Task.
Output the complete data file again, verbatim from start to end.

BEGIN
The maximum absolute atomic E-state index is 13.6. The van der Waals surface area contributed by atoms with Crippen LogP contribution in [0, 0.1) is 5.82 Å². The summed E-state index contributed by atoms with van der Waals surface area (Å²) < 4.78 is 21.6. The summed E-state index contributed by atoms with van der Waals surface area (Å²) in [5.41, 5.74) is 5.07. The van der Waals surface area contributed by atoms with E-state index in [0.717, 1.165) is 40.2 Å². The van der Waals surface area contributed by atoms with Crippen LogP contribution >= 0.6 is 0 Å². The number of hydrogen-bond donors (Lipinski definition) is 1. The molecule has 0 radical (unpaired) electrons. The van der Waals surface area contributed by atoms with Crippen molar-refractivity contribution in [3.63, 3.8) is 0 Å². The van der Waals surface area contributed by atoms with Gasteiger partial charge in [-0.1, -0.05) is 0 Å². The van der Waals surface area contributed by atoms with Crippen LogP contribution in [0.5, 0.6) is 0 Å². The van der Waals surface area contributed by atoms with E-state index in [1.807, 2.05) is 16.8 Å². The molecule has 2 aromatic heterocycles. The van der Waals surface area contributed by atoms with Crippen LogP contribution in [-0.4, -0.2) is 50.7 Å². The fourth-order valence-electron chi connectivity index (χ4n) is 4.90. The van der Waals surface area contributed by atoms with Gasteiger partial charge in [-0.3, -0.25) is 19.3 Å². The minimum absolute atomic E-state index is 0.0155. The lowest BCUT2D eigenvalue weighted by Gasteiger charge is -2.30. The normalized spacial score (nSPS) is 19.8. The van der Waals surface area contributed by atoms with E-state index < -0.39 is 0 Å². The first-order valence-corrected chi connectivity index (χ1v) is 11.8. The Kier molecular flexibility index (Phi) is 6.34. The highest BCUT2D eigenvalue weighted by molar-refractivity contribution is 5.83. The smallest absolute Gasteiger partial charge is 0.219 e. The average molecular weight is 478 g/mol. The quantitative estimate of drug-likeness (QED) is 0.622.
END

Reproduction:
The maximum absolute atomic E-state index is 13.6. The van der Waals surface area contributed by atoms with Crippen LogP contribution in [0, 0.1) is 5.82 Å². The summed E-state index contributed by atoms with van der Waals surface area (Å²) < 4.78 is 21.6. The summed E-state index contributed by atoms with van der Waals surface area (Å²) in [5.41, 5.74) is 5.07. The van der Waals surface area contributed by atoms with E-state index in [0.717, 1.165) is 40.2 Å². The van der Waals surface area contributed by atoms with Crippen LogP contribution >= 0.6 is 0 Å². The number of hydrogen-bond donors (Lipinski definition) is 1. The molecule has 0 radical (unpaired) electrons. The van der Waals surface area contributed by atoms with Crippen molar-refractivity contribution in [3.63, 3.8) is 0 Å². The van der Waals surface area contributed by atoms with Gasteiger partial charge in [-0.1, -0.05) is 0 Å². The van der Waals surface area contributed by atoms with Crippen LogP contribution in [0.5, 0.6) is 0 Å². The van der Waals surface area contributed by atoms with E-state index in [1.807, 2.05) is 16.8 Å². The molecule has 2 aromatic heterocycles. The van der Waals surface area contributed by atoms with Crippen LogP contribution in [-0.4, -0.2) is 50.7 Å². The fourth-order valence-electron chi connectivity index (χ4n) is 4.90. The van der Waals surface area contributed by atoms with Gasteiger partial charge in [-0.3, -0.25) is 19.3 Å². The minimum absolute atomic E-state index is 0.0155. The lowest BCUT2D eigenvalue weighted by Gasteiger charge is -2.30. The normalized spacial score (nSPS) is 19.8. The van der Waals surface area contributed by atoms with E-state index < -0.39 is 0 Å². The first-order valence-corrected chi connectivity index (χ1v) is 11.8. The Kier molecular flexibility index (Phi) is 6.34. The highest BCUT2D eigenvalue weighted by molar-refractivity contribution is 5.83. The smallest absolute Gasteiger partial charge is 0.219 e. The average molecular weight is 478 g/mol. The quantitative estimate of drug-likeness (QED) is 0.622.